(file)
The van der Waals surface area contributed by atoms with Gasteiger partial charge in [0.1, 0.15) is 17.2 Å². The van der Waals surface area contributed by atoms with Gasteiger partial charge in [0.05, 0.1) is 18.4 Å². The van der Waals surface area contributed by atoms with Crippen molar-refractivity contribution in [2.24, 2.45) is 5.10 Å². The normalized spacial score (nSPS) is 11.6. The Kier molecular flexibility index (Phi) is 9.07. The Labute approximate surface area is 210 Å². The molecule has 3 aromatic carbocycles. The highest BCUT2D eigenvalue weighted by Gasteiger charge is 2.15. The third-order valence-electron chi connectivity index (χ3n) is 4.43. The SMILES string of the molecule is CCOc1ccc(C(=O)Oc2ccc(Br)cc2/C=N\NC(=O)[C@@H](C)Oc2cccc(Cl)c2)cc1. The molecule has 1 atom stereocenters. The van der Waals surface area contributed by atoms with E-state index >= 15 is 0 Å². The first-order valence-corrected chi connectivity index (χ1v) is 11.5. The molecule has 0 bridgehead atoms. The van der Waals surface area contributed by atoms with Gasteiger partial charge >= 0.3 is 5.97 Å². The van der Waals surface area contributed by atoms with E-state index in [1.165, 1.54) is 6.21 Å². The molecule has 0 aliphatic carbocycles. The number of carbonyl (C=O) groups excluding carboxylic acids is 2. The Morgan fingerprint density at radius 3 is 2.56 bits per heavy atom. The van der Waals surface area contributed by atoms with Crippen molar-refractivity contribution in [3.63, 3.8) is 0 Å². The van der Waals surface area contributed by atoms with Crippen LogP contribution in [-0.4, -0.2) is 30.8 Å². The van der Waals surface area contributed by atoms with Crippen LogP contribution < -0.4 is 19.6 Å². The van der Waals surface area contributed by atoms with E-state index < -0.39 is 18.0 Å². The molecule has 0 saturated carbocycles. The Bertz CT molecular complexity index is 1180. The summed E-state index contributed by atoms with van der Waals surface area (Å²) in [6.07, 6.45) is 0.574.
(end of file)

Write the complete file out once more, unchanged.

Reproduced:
The van der Waals surface area contributed by atoms with Gasteiger partial charge in [0.1, 0.15) is 17.2 Å². The van der Waals surface area contributed by atoms with Gasteiger partial charge in [0.05, 0.1) is 18.4 Å². The van der Waals surface area contributed by atoms with Crippen molar-refractivity contribution in [2.24, 2.45) is 5.10 Å². The normalized spacial score (nSPS) is 11.6. The Kier molecular flexibility index (Phi) is 9.07. The Labute approximate surface area is 210 Å². The molecule has 3 aromatic carbocycles. The highest BCUT2D eigenvalue weighted by Gasteiger charge is 2.15. The third-order valence-electron chi connectivity index (χ3n) is 4.43. The SMILES string of the molecule is CCOc1ccc(C(=O)Oc2ccc(Br)cc2/C=N\NC(=O)[C@@H](C)Oc2cccc(Cl)c2)cc1. The molecule has 1 atom stereocenters. The van der Waals surface area contributed by atoms with E-state index >= 15 is 0 Å². The first-order valence-corrected chi connectivity index (χ1v) is 11.5. The molecule has 0 bridgehead atoms. The van der Waals surface area contributed by atoms with Gasteiger partial charge >= 0.3 is 5.97 Å². The van der Waals surface area contributed by atoms with E-state index in [1.165, 1.54) is 6.21 Å². The molecule has 0 aliphatic carbocycles. The number of carbonyl (C=O) groups excluding carboxylic acids is 2. The Morgan fingerprint density at radius 3 is 2.56 bits per heavy atom. The van der Waals surface area contributed by atoms with Crippen molar-refractivity contribution in [3.63, 3.8) is 0 Å². The van der Waals surface area contributed by atoms with Crippen LogP contribution in [-0.4, -0.2) is 30.8 Å². The van der Waals surface area contributed by atoms with Crippen LogP contribution < -0.4 is 19.6 Å². The van der Waals surface area contributed by atoms with E-state index < -0.39 is 18.0 Å². The molecule has 0 saturated carbocycles. The Bertz CT molecular complexity index is 1180. The summed E-state index contributed by atoms with van der Waals surface area (Å²) in [6.07, 6.45) is 0.574.